History of Kanheri Caves
Located in the island of Salsette, North Mumbai, in the Indian state of Maharashtra, the Kanheri Caves are known for having the maximum number of cave excavations on a single hill, and is highly credited as an archeological site. It is in close proximity with the waterway of the Arabian Sea and is most popular for the fact that the whole of the structure was created on nature’s own accord as a result of evolutions in the volcanic rocks over decades.
It is believed the caves were excavated in a very ancient time, approximately in the 3rd century BC, and many travelers who made voyages through the sea ports from Europe and Portugal had mentioned about these caves in their travelogues.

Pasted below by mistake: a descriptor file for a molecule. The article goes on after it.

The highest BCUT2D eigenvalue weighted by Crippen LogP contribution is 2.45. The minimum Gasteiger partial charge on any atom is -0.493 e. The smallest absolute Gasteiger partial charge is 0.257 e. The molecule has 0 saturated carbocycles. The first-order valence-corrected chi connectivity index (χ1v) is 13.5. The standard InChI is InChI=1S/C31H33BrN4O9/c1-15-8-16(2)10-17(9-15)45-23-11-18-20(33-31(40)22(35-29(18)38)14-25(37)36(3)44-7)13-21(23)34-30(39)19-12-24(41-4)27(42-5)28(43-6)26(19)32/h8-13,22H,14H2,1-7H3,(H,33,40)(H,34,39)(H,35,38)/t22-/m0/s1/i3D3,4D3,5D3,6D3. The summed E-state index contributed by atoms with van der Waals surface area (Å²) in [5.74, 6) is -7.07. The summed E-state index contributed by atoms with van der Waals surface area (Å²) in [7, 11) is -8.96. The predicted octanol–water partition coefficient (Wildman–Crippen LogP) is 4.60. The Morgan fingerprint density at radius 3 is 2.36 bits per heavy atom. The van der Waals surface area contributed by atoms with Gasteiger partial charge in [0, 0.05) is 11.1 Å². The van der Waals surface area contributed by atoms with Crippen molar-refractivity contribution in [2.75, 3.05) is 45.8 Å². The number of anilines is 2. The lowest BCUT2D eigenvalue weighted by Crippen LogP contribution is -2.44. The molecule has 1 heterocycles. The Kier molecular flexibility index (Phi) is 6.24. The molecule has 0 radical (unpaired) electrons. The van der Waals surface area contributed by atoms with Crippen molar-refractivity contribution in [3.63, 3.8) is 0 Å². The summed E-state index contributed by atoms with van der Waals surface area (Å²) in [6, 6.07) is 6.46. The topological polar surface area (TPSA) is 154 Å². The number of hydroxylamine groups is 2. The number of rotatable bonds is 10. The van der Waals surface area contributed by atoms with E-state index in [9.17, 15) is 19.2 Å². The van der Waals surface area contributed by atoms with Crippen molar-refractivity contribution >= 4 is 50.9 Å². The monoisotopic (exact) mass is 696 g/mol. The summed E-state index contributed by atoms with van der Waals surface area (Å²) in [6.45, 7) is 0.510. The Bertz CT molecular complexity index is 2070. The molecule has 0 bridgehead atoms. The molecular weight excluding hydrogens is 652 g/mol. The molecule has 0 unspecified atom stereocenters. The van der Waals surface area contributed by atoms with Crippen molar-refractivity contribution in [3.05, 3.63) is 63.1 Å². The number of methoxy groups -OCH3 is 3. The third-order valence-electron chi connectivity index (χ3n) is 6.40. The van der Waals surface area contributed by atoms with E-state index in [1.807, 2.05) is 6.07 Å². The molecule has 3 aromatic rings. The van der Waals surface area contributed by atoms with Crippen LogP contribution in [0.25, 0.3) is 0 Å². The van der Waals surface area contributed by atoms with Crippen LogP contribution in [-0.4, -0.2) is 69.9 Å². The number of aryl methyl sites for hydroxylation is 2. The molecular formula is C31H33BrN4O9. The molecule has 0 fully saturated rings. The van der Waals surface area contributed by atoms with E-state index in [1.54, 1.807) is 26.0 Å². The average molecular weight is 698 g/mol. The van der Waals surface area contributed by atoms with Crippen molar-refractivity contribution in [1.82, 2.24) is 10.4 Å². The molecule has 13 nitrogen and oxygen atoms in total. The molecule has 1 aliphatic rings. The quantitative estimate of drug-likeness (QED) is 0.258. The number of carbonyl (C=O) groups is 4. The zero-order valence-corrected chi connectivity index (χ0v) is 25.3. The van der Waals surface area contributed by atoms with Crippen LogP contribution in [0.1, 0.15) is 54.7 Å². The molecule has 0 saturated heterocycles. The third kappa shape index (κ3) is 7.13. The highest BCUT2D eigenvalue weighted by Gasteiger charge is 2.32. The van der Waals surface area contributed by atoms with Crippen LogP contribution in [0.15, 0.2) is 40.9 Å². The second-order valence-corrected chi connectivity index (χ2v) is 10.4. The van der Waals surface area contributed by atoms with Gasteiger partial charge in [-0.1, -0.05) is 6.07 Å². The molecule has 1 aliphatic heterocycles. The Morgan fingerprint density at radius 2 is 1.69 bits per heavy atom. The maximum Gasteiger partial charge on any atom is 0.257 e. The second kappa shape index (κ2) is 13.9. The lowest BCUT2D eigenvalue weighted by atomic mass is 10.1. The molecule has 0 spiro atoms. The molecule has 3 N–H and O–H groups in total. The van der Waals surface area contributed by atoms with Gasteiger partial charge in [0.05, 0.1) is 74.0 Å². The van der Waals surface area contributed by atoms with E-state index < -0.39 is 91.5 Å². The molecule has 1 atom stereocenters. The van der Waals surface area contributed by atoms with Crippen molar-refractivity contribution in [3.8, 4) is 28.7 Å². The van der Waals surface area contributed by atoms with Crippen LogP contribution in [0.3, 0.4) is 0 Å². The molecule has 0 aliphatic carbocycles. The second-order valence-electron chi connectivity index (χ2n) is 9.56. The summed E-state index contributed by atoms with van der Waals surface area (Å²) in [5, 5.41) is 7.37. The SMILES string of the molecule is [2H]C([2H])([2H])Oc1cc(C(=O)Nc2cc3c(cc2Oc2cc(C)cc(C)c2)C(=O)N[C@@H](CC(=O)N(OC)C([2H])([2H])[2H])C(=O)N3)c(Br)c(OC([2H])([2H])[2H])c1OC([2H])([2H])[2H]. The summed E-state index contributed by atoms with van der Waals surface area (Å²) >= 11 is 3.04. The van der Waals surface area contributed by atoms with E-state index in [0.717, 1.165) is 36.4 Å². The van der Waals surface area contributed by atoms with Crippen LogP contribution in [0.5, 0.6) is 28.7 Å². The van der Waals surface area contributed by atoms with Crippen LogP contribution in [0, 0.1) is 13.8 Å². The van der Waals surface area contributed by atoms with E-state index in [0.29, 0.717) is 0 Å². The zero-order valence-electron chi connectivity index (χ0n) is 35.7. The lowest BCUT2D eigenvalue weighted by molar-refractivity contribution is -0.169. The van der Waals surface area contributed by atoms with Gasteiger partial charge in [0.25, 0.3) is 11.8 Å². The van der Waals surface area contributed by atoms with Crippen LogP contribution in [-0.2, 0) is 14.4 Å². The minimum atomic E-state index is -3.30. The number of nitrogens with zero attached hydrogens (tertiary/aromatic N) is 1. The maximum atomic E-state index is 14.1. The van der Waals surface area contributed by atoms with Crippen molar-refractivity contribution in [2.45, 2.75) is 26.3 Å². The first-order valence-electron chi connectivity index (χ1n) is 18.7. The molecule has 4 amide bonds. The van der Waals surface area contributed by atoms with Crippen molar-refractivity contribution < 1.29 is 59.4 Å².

There are many inscriptions in the caves from a variety of donors, and the excavations in the caves are categorized into various kinds, like, the chaityagrahas, this is the place where the Buddhist community worships, next is the virahas, a monastery, this is the residence for the Buddhist monks. Third is the podhis, these are basically tanks used to store rain water during the hot days of summer season, and lastly it’s the seats and benches made by rock-cutting.